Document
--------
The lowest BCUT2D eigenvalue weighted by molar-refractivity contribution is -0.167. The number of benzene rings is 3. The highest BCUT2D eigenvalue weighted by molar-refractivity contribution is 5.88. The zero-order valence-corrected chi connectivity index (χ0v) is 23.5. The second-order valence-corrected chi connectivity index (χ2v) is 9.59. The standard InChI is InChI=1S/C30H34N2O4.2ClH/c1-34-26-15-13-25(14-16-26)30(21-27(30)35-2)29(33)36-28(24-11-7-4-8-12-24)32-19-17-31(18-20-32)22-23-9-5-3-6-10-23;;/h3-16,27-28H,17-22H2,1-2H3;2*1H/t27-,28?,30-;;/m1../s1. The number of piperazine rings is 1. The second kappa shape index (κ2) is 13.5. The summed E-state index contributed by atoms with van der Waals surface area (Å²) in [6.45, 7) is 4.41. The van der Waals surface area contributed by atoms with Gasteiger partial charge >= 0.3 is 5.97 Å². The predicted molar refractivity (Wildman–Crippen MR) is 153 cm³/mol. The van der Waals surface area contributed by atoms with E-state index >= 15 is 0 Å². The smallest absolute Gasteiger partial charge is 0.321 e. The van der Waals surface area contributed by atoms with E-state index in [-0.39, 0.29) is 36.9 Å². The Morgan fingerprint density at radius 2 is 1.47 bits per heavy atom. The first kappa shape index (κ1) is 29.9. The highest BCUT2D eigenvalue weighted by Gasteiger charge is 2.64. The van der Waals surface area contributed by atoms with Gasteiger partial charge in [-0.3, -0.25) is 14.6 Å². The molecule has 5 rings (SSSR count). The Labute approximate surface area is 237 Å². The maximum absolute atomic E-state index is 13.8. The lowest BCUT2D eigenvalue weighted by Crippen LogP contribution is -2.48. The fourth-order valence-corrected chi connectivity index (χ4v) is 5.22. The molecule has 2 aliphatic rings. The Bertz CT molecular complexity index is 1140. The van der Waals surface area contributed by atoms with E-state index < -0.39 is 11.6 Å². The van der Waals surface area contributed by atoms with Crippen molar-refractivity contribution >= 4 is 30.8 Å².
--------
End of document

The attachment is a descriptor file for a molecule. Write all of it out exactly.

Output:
The lowest BCUT2D eigenvalue weighted by molar-refractivity contribution is -0.167. The number of benzene rings is 3. The highest BCUT2D eigenvalue weighted by molar-refractivity contribution is 5.88. The zero-order valence-corrected chi connectivity index (χ0v) is 23.5. The second-order valence-corrected chi connectivity index (χ2v) is 9.59. The standard InChI is InChI=1S/C30H34N2O4.2ClH/c1-34-26-15-13-25(14-16-26)30(21-27(30)35-2)29(33)36-28(24-11-7-4-8-12-24)32-19-17-31(18-20-32)22-23-9-5-3-6-10-23;;/h3-16,27-28H,17-22H2,1-2H3;2*1H/t27-,28?,30-;;/m1../s1. The number of piperazine rings is 1. The second kappa shape index (κ2) is 13.5. The summed E-state index contributed by atoms with van der Waals surface area (Å²) in [6.45, 7) is 4.41. The van der Waals surface area contributed by atoms with Gasteiger partial charge >= 0.3 is 5.97 Å². The predicted molar refractivity (Wildman–Crippen MR) is 153 cm³/mol. The van der Waals surface area contributed by atoms with E-state index >= 15 is 0 Å². The smallest absolute Gasteiger partial charge is 0.321 e. The van der Waals surface area contributed by atoms with E-state index in [-0.39, 0.29) is 36.9 Å². The Morgan fingerprint density at radius 2 is 1.47 bits per heavy atom. The first kappa shape index (κ1) is 29.9. The highest BCUT2D eigenvalue weighted by Gasteiger charge is 2.64. The van der Waals surface area contributed by atoms with Gasteiger partial charge in [-0.3, -0.25) is 14.6 Å². The molecule has 5 rings (SSSR count). The Labute approximate surface area is 237 Å². The maximum absolute atomic E-state index is 13.8. The lowest BCUT2D eigenvalue weighted by Crippen LogP contribution is -2.48. The fourth-order valence-corrected chi connectivity index (χ4v) is 5.22. The molecule has 2 aliphatic rings. The Bertz CT molecular complexity index is 1140. The van der Waals surface area contributed by atoms with E-state index < -0.39 is 11.6 Å². The van der Waals surface area contributed by atoms with Crippen molar-refractivity contribution >= 4 is 30.8 Å².